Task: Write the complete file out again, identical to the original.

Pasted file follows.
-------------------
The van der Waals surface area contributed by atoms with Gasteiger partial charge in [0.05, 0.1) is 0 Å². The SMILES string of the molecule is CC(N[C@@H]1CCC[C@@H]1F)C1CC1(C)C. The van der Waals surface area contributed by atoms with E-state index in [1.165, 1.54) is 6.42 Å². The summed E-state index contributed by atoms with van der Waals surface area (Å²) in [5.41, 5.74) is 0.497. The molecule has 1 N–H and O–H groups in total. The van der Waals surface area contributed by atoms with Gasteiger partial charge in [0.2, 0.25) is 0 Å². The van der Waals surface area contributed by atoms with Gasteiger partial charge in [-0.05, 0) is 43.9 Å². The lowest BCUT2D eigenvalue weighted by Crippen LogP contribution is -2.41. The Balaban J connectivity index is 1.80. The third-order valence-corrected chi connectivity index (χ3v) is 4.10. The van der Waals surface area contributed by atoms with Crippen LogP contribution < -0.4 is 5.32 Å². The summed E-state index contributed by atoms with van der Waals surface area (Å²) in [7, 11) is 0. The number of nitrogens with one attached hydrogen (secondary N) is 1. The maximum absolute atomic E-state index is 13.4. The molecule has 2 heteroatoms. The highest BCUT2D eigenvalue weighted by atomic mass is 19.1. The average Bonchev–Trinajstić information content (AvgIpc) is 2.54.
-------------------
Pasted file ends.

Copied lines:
The van der Waals surface area contributed by atoms with Gasteiger partial charge in [0.05, 0.1) is 0 Å². The SMILES string of the molecule is CC(N[C@@H]1CCC[C@@H]1F)C1CC1(C)C. The van der Waals surface area contributed by atoms with E-state index in [1.165, 1.54) is 6.42 Å². The summed E-state index contributed by atoms with van der Waals surface area (Å²) in [5.41, 5.74) is 0.497. The molecule has 1 N–H and O–H groups in total. The van der Waals surface area contributed by atoms with Gasteiger partial charge in [0.2, 0.25) is 0 Å². The van der Waals surface area contributed by atoms with Gasteiger partial charge in [-0.05, 0) is 43.9 Å². The lowest BCUT2D eigenvalue weighted by Crippen LogP contribution is -2.41. The Balaban J connectivity index is 1.80. The third-order valence-corrected chi connectivity index (χ3v) is 4.10. The van der Waals surface area contributed by atoms with Crippen LogP contribution < -0.4 is 5.32 Å². The summed E-state index contributed by atoms with van der Waals surface area (Å²) in [7, 11) is 0. The number of nitrogens with one attached hydrogen (secondary N) is 1. The maximum absolute atomic E-state index is 13.4. The molecule has 2 heteroatoms. The highest BCUT2D eigenvalue weighted by atomic mass is 19.1. The average Bonchev–Trinajstić information content (AvgIpc) is 2.54.